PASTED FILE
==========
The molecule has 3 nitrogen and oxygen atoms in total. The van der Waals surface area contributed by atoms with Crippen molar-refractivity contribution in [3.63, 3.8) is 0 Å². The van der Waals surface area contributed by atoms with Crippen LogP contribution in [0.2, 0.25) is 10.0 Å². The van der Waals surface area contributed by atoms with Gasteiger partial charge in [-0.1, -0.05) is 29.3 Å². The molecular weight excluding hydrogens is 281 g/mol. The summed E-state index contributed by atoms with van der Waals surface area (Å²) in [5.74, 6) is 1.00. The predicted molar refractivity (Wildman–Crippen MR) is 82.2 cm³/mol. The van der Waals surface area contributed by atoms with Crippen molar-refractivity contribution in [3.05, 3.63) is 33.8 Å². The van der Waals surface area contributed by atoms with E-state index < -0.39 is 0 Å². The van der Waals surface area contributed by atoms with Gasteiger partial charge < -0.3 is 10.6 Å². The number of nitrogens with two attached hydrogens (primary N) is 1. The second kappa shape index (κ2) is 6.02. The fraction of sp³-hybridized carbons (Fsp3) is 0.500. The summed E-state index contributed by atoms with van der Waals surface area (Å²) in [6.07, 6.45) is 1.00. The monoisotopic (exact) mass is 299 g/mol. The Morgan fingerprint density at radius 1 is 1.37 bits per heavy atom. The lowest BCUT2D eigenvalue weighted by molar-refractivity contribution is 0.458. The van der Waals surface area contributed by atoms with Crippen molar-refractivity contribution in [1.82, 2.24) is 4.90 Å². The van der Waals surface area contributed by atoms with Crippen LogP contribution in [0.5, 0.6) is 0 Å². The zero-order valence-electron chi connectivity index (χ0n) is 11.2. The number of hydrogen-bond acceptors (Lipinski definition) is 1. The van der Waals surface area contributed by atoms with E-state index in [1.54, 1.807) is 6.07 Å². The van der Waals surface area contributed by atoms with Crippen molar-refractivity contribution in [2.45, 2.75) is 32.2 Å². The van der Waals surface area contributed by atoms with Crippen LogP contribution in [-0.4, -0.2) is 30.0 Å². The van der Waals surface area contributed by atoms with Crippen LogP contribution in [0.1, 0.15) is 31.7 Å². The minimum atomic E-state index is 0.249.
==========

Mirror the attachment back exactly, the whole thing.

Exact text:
The molecule has 3 nitrogen and oxygen atoms in total. The van der Waals surface area contributed by atoms with Crippen molar-refractivity contribution in [3.63, 3.8) is 0 Å². The van der Waals surface area contributed by atoms with Crippen LogP contribution in [0.2, 0.25) is 10.0 Å². The van der Waals surface area contributed by atoms with Gasteiger partial charge in [-0.1, -0.05) is 29.3 Å². The molecular weight excluding hydrogens is 281 g/mol. The summed E-state index contributed by atoms with van der Waals surface area (Å²) in [5.74, 6) is 1.00. The predicted molar refractivity (Wildman–Crippen MR) is 82.2 cm³/mol. The van der Waals surface area contributed by atoms with Crippen molar-refractivity contribution in [3.05, 3.63) is 33.8 Å². The van der Waals surface area contributed by atoms with E-state index < -0.39 is 0 Å². The van der Waals surface area contributed by atoms with Gasteiger partial charge < -0.3 is 10.6 Å². The number of nitrogens with two attached hydrogens (primary N) is 1. The second kappa shape index (κ2) is 6.02. The fraction of sp³-hybridized carbons (Fsp3) is 0.500. The summed E-state index contributed by atoms with van der Waals surface area (Å²) in [6.07, 6.45) is 1.00. The monoisotopic (exact) mass is 299 g/mol. The Morgan fingerprint density at radius 1 is 1.37 bits per heavy atom. The lowest BCUT2D eigenvalue weighted by molar-refractivity contribution is 0.458. The van der Waals surface area contributed by atoms with Crippen molar-refractivity contribution in [1.82, 2.24) is 4.90 Å². The van der Waals surface area contributed by atoms with Crippen LogP contribution in [0.5, 0.6) is 0 Å². The zero-order valence-electron chi connectivity index (χ0n) is 11.2. The number of hydrogen-bond acceptors (Lipinski definition) is 1. The van der Waals surface area contributed by atoms with E-state index in [1.54, 1.807) is 6.07 Å². The van der Waals surface area contributed by atoms with Crippen molar-refractivity contribution in [2.45, 2.75) is 32.2 Å². The van der Waals surface area contributed by atoms with Crippen LogP contribution in [-0.4, -0.2) is 30.0 Å². The van der Waals surface area contributed by atoms with Crippen LogP contribution in [0.1, 0.15) is 31.7 Å². The minimum atomic E-state index is 0.249.